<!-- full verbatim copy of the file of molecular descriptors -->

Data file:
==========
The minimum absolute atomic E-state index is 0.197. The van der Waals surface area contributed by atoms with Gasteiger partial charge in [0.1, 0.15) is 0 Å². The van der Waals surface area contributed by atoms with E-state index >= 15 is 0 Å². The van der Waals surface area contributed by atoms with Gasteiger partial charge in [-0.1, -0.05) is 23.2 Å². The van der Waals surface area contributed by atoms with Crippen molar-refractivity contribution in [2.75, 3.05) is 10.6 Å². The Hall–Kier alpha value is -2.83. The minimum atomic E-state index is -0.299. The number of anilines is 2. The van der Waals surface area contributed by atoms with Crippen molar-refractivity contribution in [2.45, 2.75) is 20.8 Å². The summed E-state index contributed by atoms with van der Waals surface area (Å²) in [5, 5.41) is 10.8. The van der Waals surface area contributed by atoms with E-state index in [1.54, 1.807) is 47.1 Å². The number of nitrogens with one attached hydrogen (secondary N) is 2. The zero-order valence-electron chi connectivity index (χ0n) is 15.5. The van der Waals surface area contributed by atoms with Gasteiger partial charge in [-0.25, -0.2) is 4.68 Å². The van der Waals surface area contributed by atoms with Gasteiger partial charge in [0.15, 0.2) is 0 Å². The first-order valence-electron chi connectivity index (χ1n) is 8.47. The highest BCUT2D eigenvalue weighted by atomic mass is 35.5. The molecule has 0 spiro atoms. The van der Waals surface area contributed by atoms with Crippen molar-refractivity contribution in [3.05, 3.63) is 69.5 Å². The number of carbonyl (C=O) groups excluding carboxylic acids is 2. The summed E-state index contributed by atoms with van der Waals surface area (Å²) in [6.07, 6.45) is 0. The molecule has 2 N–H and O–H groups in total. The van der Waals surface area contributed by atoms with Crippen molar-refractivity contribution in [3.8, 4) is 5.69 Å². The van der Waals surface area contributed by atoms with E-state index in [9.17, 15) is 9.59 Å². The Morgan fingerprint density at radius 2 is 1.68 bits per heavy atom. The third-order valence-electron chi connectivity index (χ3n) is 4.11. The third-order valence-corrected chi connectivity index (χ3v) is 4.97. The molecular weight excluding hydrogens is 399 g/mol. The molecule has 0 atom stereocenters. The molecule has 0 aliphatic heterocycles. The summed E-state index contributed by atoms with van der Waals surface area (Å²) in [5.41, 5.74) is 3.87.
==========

The minimum absolute atomic E-state index is 0.197. The van der Waals surface area contributed by atoms with Gasteiger partial charge in [0.1, 0.15) is 0 Å². The van der Waals surface area contributed by atoms with E-state index >= 15 is 0 Å². The van der Waals surface area contributed by atoms with Gasteiger partial charge in [-0.1, -0.05) is 23.2 Å². The van der Waals surface area contributed by atoms with Crippen molar-refractivity contribution in [2.75, 3.05) is 10.6 Å². The Hall–Kier alpha value is -2.83. The minimum atomic E-state index is -0.299. The number of anilines is 2. The van der Waals surface area contributed by atoms with Crippen molar-refractivity contribution in [2.45, 2.75) is 20.8 Å². The summed E-state index contributed by atoms with van der Waals surface area (Å²) in [5, 5.41) is 10.8. The van der Waals surface area contributed by atoms with E-state index in [1.54, 1.807) is 47.1 Å². The number of nitrogens with one attached hydrogen (secondary N) is 2. The zero-order valence-electron chi connectivity index (χ0n) is 15.5. The van der Waals surface area contributed by atoms with Gasteiger partial charge in [-0.25, -0.2) is 4.68 Å². The van der Waals surface area contributed by atoms with Gasteiger partial charge in [0.15, 0.2) is 0 Å². The first-order valence-electron chi connectivity index (χ1n) is 8.47. The highest BCUT2D eigenvalue weighted by atomic mass is 35.5. The molecule has 0 spiro atoms. The van der Waals surface area contributed by atoms with Crippen molar-refractivity contribution in [3.05, 3.63) is 69.5 Å². The number of carbonyl (C=O) groups excluding carboxylic acids is 2. The summed E-state index contributed by atoms with van der Waals surface area (Å²) in [6.07, 6.45) is 0. The molecule has 2 N–H and O–H groups in total. The van der Waals surface area contributed by atoms with Crippen molar-refractivity contribution in [3.8, 4) is 5.69 Å². The van der Waals surface area contributed by atoms with E-state index in [9.17, 15) is 9.59 Å². The Morgan fingerprint density at radius 2 is 1.68 bits per heavy atom. The third-order valence-electron chi connectivity index (χ3n) is 4.11. The third-order valence-corrected chi connectivity index (χ3v) is 4.97. The molecular weight excluding hydrogens is 399 g/mol. The molecule has 0 atom stereocenters. The molecule has 0 aliphatic heterocycles. The summed E-state index contributed by atoms with van der Waals surface area (Å²) in [5.41, 5.74) is 3.87.